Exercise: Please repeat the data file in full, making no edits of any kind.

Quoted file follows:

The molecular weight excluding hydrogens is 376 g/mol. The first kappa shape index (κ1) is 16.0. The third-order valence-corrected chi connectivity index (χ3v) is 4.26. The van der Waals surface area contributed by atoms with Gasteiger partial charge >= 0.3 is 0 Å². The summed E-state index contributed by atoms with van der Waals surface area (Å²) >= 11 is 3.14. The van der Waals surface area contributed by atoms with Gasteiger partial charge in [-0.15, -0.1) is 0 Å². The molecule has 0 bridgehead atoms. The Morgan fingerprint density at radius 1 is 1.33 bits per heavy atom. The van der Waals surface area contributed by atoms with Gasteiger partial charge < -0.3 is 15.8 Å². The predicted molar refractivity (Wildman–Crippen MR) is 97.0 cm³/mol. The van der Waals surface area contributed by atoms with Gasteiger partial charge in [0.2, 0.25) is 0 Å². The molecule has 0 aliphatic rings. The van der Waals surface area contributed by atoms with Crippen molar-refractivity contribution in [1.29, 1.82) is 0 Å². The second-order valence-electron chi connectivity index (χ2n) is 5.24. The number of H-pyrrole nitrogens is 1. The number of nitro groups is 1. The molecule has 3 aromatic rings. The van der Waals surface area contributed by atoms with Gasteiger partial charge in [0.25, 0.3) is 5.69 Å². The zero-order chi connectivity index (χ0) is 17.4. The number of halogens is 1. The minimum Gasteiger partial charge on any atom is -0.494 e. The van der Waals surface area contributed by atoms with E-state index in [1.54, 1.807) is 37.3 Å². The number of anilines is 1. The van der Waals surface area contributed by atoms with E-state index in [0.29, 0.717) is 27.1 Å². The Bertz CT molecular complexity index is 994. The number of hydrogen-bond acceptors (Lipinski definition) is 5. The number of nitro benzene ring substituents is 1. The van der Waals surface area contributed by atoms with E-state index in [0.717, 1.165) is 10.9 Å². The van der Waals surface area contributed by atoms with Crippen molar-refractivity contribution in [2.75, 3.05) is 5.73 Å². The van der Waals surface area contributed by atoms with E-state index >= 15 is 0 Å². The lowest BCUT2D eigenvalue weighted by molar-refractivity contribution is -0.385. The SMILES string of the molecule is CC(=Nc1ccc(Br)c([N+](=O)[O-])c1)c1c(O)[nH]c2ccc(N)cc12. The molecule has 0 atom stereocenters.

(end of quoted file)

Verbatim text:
The molecular weight excluding hydrogens is 376 g/mol. The first kappa shape index (κ1) is 16.0. The third-order valence-corrected chi connectivity index (χ3v) is 4.26. The van der Waals surface area contributed by atoms with Gasteiger partial charge >= 0.3 is 0 Å². The summed E-state index contributed by atoms with van der Waals surface area (Å²) >= 11 is 3.14. The van der Waals surface area contributed by atoms with Gasteiger partial charge in [-0.15, -0.1) is 0 Å². The molecule has 0 bridgehead atoms. The Morgan fingerprint density at radius 1 is 1.33 bits per heavy atom. The van der Waals surface area contributed by atoms with Gasteiger partial charge < -0.3 is 15.8 Å². The predicted molar refractivity (Wildman–Crippen MR) is 97.0 cm³/mol. The van der Waals surface area contributed by atoms with Gasteiger partial charge in [0.2, 0.25) is 0 Å². The molecule has 0 aliphatic rings. The van der Waals surface area contributed by atoms with Crippen molar-refractivity contribution in [1.29, 1.82) is 0 Å². The second-order valence-electron chi connectivity index (χ2n) is 5.24. The number of H-pyrrole nitrogens is 1. The number of nitro groups is 1. The molecule has 3 aromatic rings. The van der Waals surface area contributed by atoms with Gasteiger partial charge in [0.25, 0.3) is 5.69 Å². The zero-order chi connectivity index (χ0) is 17.4. The number of halogens is 1. The minimum Gasteiger partial charge on any atom is -0.494 e. The van der Waals surface area contributed by atoms with E-state index in [1.54, 1.807) is 37.3 Å². The number of anilines is 1. The van der Waals surface area contributed by atoms with E-state index in [0.29, 0.717) is 27.1 Å². The Bertz CT molecular complexity index is 994. The number of hydrogen-bond acceptors (Lipinski definition) is 5. The number of nitro benzene ring substituents is 1. The van der Waals surface area contributed by atoms with E-state index in [0.717, 1.165) is 10.9 Å². The van der Waals surface area contributed by atoms with Crippen molar-refractivity contribution in [2.75, 3.05) is 5.73 Å². The van der Waals surface area contributed by atoms with E-state index >= 15 is 0 Å². The lowest BCUT2D eigenvalue weighted by molar-refractivity contribution is -0.385. The SMILES string of the molecule is CC(=Nc1ccc(Br)c([N+](=O)[O-])c1)c1c(O)[nH]c2ccc(N)cc12. The molecule has 0 atom stereocenters.